This added burden of domestic work compels them to leave the workforce or reduce their hours to part-time employment. In Singapore, 83.4% of married men were employed in 2017. In contrast, only 63.3% of married women remained in the workforce.
But in part-time jobs, women are overrepresented. In 2017, women accounted for 63.8% of part-time labour force participation while men made up the remaining 36.2%.
High female participation in the part-time labour force highlights the main obstacle preventing more female participation in the labour force; time constraints. Only 47% of firms in Singapore offer full-time flexible work arrangements. Many women find themselves taking on part-time jobs not necessarily out of choice but because their full-time employer does not offer flexible working arrangements.
Greater support is required to help women balance career aspirations and family commitments
The key to enhancing female participation in Singapore’s workforce lies in empowering women to juggle their home and workplace commitments. Work and family should not be an either-or option for women.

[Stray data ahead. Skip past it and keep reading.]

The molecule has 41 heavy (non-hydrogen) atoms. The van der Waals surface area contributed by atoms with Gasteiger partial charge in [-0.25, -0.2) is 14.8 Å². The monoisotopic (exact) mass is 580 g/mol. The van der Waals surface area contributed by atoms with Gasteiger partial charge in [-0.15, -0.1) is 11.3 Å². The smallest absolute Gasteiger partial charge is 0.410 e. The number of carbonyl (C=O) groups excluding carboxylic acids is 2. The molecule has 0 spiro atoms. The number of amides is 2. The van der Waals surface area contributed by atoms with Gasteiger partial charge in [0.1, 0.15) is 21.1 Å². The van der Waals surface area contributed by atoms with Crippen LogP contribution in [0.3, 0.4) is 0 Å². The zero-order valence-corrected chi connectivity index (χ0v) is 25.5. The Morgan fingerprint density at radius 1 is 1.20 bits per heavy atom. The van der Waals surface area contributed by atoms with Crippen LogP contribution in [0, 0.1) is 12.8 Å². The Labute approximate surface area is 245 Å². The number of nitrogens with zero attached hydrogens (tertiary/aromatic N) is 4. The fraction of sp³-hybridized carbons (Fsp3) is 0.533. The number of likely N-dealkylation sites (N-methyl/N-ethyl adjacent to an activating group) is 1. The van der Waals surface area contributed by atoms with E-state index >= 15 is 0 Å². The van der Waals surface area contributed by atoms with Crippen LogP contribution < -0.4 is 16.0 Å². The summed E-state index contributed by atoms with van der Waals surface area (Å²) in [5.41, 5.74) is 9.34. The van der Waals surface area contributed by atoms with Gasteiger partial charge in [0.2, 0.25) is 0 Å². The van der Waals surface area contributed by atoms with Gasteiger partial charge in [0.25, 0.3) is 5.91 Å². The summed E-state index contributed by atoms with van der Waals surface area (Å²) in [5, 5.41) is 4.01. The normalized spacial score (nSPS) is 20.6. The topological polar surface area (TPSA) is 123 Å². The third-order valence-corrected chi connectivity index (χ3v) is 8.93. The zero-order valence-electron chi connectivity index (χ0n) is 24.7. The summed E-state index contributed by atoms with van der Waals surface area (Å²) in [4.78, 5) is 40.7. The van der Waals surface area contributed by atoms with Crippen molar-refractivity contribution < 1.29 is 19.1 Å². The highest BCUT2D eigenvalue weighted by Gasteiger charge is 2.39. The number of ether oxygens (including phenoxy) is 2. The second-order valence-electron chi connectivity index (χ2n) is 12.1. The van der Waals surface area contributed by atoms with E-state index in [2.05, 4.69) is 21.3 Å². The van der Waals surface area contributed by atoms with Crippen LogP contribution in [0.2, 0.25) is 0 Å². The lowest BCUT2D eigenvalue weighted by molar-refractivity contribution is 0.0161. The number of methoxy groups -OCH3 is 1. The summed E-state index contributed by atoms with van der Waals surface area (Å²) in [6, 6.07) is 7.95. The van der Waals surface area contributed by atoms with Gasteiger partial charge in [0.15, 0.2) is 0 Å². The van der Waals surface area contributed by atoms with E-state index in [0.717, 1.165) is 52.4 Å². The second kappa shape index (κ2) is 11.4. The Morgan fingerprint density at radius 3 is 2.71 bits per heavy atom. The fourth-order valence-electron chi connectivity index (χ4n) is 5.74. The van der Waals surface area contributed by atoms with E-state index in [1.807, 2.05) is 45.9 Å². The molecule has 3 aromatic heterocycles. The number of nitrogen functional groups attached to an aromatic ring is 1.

The implementation of flexible working hours would allow women to work around their domestic schedules.
The Singapore government has been leading efforts to enable flexible work arrangements. The enhanced Work-Life Grant was introduced in 2013 to incentivise companies to implement flexible work arrangements (FWAs) including flexi-load, flexi-place and flexi-time.
Last year, around 1,500 companies received funding from the grant and used it to strengthen their virtual infrastructure to allow employees to work from home, among other things.
The challenge lies in persuading more companies to take such measures and make arrangements that can secure better work-life balance for both women and men.
More quality care centres for children and the elderly can reduce women’s caretaking responsibilities
Working women subjected to the pressures of looking after the young and old at home invariably struggle to remain in the workforce. Government-supplied care is critical for empowering them to pursue their careers.
Increasing the availability and accessibility of childcare centres can help women better juggle motherhood with work. Singapore has already made progress in this area: the number of child care centres in Singapore last year hit 1,495, up from 785 nearly a decade ago.
Efforts aimed at making exiting centres more affordable and improving their quality will also help persuade parents to leave the care and development of their young children in the hands of these centres. Childrearing and the responsibilities it brings need not conflict with the pursuit of career aspirations.